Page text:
Rich in resources, but challenges remain
Houghton-area mental health resources featured in recent meeting
By Jennifer Donovan
Editor’s note: Jennifer Donovan is a member of the Mental Health Support Group-Keweenaw Area.
The room was filled, and emotions ran high.
“My son committed suicide four years ago,” one woman said. “Since then, I have made a wish list.”
She was holding back tears. You could hear it in her voice.
“We need our own psych ward here, not hours away or downstate. We need a separate, safer wing in psych wards for people who are suicidal. We need safe housing and support for people after a suicide attempt, a halfway house with trained staff on hand.”
Dr. Michelle Morgan replied, “These needs have been here for a long time. People have been working on them for a long time. We don’t have time to wait. We need to reach out and help each other.”
Dr. Morgan is a psychiatrist and retired director of Copper Country Community Mental Health. She now heads a new organization, Keweenaw Support 4 Healthy Minds, that is working to increase awareness of mental health issues, empower people who have a mental illness, and build a resilient, knowledgeable community trained to help each other and support those at risk.
She was one of the speakers at a Mental Health Awareness Month program sponsored by the Mental Health Support Group-Keweenaw Area on Wednesday, May 11 at the Portage Lake District Library.
Speakers from five community organizations talked about their work and answered questions. Virginia Lambert and Paige Setter-Hallwachs outlined the many services that Dial Help provides. Beth Shannon and Angela Price described the efforts of Unite Mental Health and Wellness. Mike Bach, incoming director of Copper Country Mental Health, discussed the work of his state and federally-funded agency. Cindy Harrison and Catherine Paavola explained the history of Mental Health Awareness Month and their Mental Health Support Group-Keweenaw Area. And Dr. Morgan described the vision and goals of Keweenaw Support 4 Healthy Minds.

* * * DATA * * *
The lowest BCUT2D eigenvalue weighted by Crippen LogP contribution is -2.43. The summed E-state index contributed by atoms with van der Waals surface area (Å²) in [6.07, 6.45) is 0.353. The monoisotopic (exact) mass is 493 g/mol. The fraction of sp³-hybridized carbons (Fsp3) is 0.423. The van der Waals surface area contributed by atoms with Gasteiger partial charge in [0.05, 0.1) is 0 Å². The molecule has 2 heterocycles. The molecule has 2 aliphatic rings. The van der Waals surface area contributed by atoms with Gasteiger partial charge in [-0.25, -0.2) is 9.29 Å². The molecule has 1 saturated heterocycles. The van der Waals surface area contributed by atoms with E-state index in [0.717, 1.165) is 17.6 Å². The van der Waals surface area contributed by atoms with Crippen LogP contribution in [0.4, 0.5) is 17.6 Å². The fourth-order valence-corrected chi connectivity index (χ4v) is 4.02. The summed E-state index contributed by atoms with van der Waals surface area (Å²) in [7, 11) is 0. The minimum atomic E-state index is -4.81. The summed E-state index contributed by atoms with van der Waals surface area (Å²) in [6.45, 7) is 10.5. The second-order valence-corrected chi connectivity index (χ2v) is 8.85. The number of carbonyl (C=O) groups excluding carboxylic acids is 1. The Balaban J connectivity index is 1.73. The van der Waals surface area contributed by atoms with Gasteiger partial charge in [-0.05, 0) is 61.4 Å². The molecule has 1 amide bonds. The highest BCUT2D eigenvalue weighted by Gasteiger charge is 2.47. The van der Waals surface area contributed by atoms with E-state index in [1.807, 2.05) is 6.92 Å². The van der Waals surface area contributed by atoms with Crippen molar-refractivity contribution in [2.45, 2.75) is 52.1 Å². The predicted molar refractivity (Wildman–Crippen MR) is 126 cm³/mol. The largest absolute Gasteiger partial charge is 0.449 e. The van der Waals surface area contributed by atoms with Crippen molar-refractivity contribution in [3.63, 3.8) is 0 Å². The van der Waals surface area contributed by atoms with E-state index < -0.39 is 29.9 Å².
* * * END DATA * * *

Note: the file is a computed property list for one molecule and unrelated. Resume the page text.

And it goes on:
Recently established and based in the former College Avenue Vision Clinic near downtown Houghton, Unite Mental Health and Wellness helps people connect with mental health services. They hope to help people who are feeling overwhelmed navigate the mental health system. The organization is a nonprofit offering both telehealth services and in-person therapy. Medicare, Medicaid, and most private insurance cover their services.
Dial Help is best known for its crisis hotline, but they actually run four different programs for Houghton, Keweenaw, Baraga, and Ontonagon Counties:
Crisis services, including the 24/7 crisis line; Safety Net, which is a follow-up program for people at risk of suicide, suicide survivors, families of suicide victims, and those seeking help for substance abuse; suicide assessment at UP Health System-Portage’s emergency room; and Youth One-Stop, a counseling program for youth in crisis.
Victim services, which include 24/7 emergency advocates, ongoing advocate support, child advocacy, counseling for crime victims, accompaniment to court proceedings, and sexual assault nurse examiners.
Mental/behavioral health, including alcohol or drug assessments, peer recovery groups, substance abuse counseling, suicide prevention training, and Crisis Support 101, based on Dial Help’s crisis line.
Prevention programs, which include Communities that Care—a federal substance abuse and violence prevention program, family support services, in-school prevention programs, and violence prevention education.
Dial Help also answers the national Suicide Prevention Hotline for callers from our area.
The Dial Help crisis line is 906-482-HELP (4357).